Imagine a future in which the U.S. government has closed the postal service, shuttered its administrative apparatus, and stopped funding education. Confirmation battles have dismantled the federal judiciary, with most adjudication now performed by private arbitrators. After years of erosion of public standards, corporate environmental and labor practices are now left to voluntary self-regulation and market pressures. Private military and security companies command and regulate a vast military infrastructure, executing contracts to meet U.S. intelligence and defense requirements. Prisons have been fully privatized. After losing faith in elections, the U.S. populace no longer insists on them. The country is administered by a small cadre of officials whose job mainly involves negotiating and monitoring contracts with the many private companies that run the shop.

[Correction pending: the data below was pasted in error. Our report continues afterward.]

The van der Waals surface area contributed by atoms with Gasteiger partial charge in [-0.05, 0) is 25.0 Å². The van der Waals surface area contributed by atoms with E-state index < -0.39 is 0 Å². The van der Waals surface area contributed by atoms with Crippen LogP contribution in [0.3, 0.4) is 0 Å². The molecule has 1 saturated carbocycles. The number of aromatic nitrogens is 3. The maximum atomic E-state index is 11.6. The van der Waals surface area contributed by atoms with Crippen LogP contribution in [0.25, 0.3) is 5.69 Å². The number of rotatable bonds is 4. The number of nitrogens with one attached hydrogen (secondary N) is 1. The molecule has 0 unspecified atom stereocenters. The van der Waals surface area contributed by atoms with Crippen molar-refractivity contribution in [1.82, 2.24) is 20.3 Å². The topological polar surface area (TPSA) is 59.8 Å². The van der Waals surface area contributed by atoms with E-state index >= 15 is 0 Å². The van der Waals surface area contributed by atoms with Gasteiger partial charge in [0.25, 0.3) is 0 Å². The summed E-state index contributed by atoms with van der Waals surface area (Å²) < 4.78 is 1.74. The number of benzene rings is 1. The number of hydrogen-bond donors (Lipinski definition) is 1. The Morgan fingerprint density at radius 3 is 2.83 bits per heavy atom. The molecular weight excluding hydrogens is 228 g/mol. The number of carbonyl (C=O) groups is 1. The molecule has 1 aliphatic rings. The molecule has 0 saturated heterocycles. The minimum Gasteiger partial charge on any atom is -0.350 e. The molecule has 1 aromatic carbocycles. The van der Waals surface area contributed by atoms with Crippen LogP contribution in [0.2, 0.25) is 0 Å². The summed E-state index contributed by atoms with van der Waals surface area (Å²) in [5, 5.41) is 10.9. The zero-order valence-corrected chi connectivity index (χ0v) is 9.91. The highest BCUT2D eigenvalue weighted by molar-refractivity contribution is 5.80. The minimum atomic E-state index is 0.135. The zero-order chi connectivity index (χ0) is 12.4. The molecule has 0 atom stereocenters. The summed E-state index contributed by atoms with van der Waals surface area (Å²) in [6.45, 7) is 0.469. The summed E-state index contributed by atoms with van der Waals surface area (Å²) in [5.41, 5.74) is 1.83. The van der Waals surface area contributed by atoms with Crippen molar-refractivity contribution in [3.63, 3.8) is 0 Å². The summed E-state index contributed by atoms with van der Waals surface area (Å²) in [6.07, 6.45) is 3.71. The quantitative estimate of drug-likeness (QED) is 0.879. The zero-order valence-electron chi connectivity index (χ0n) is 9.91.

The vision may be dystopian. Is it also illegal under international law?
This is the essential question Frédéric Mégret takes up in “Are There ‘Inherently Sovereign Functions’ in International Law?,” an article recently published in the American Journal of International Law.
Melissa J. Durkee,
Introduction to the Symposium on Frédéric Mégret, "Are There 'Inherently Sovereign Functions' in International Law?"
, 115 AJIL Unbound 299
Available at: https://digitalcommons.law.uga.edu/fac_artchop/1431